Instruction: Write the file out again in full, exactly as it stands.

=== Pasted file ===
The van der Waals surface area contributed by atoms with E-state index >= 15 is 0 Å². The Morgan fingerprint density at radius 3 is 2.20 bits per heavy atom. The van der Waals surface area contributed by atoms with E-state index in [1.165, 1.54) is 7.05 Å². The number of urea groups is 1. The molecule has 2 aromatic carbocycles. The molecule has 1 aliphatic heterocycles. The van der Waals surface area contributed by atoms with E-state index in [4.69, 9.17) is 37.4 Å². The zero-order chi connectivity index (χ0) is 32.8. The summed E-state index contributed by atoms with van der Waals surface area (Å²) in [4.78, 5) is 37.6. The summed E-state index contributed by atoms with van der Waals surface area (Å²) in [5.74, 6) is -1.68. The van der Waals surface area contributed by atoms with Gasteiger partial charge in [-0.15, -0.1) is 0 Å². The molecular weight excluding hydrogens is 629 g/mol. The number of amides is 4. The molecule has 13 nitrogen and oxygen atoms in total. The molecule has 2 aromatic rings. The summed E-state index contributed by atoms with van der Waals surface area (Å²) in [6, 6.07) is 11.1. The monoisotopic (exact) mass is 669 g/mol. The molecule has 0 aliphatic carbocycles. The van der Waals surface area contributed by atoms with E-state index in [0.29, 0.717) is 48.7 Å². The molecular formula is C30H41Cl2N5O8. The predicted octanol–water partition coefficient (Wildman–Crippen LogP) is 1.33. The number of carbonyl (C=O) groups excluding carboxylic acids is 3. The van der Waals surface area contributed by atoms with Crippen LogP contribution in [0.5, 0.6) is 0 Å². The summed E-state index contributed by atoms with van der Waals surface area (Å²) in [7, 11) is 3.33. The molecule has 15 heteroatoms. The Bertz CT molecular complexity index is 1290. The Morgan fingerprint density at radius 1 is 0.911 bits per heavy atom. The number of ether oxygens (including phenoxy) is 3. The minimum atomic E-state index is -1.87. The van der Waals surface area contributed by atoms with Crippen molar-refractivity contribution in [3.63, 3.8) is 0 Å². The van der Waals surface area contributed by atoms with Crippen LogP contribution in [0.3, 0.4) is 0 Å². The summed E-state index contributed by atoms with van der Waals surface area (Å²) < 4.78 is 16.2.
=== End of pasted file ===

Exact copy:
The van der Waals surface area contributed by atoms with E-state index >= 15 is 0 Å². The Morgan fingerprint density at radius 3 is 2.20 bits per heavy atom. The van der Waals surface area contributed by atoms with E-state index in [1.165, 1.54) is 7.05 Å². The number of urea groups is 1. The molecule has 2 aromatic carbocycles. The molecule has 1 aliphatic heterocycles. The van der Waals surface area contributed by atoms with E-state index in [4.69, 9.17) is 37.4 Å². The zero-order chi connectivity index (χ0) is 32.8. The summed E-state index contributed by atoms with van der Waals surface area (Å²) in [4.78, 5) is 37.6. The summed E-state index contributed by atoms with van der Waals surface area (Å²) in [5.74, 6) is -1.68. The van der Waals surface area contributed by atoms with Gasteiger partial charge in [-0.15, -0.1) is 0 Å². The molecular weight excluding hydrogens is 629 g/mol. The number of amides is 4. The molecule has 13 nitrogen and oxygen atoms in total. The molecule has 2 aromatic rings. The summed E-state index contributed by atoms with van der Waals surface area (Å²) in [6, 6.07) is 11.1. The monoisotopic (exact) mass is 669 g/mol. The molecule has 0 aliphatic carbocycles. The van der Waals surface area contributed by atoms with E-state index in [0.29, 0.717) is 48.7 Å². The molecular formula is C30H41Cl2N5O8. The predicted octanol–water partition coefficient (Wildman–Crippen LogP) is 1.33. The number of carbonyl (C=O) groups excluding carboxylic acids is 3. The van der Waals surface area contributed by atoms with Crippen LogP contribution in [0.5, 0.6) is 0 Å². The summed E-state index contributed by atoms with van der Waals surface area (Å²) in [7, 11) is 3.33. The molecule has 15 heteroatoms. The Bertz CT molecular complexity index is 1290. The Morgan fingerprint density at radius 1 is 0.911 bits per heavy atom. The number of ether oxygens (including phenoxy) is 3. The minimum atomic E-state index is -1.87. The van der Waals surface area contributed by atoms with Crippen molar-refractivity contribution in [3.63, 3.8) is 0 Å². The van der Waals surface area contributed by atoms with Crippen LogP contribution in [0.3, 0.4) is 0 Å². The summed E-state index contributed by atoms with van der Waals surface area (Å²) < 4.78 is 16.2.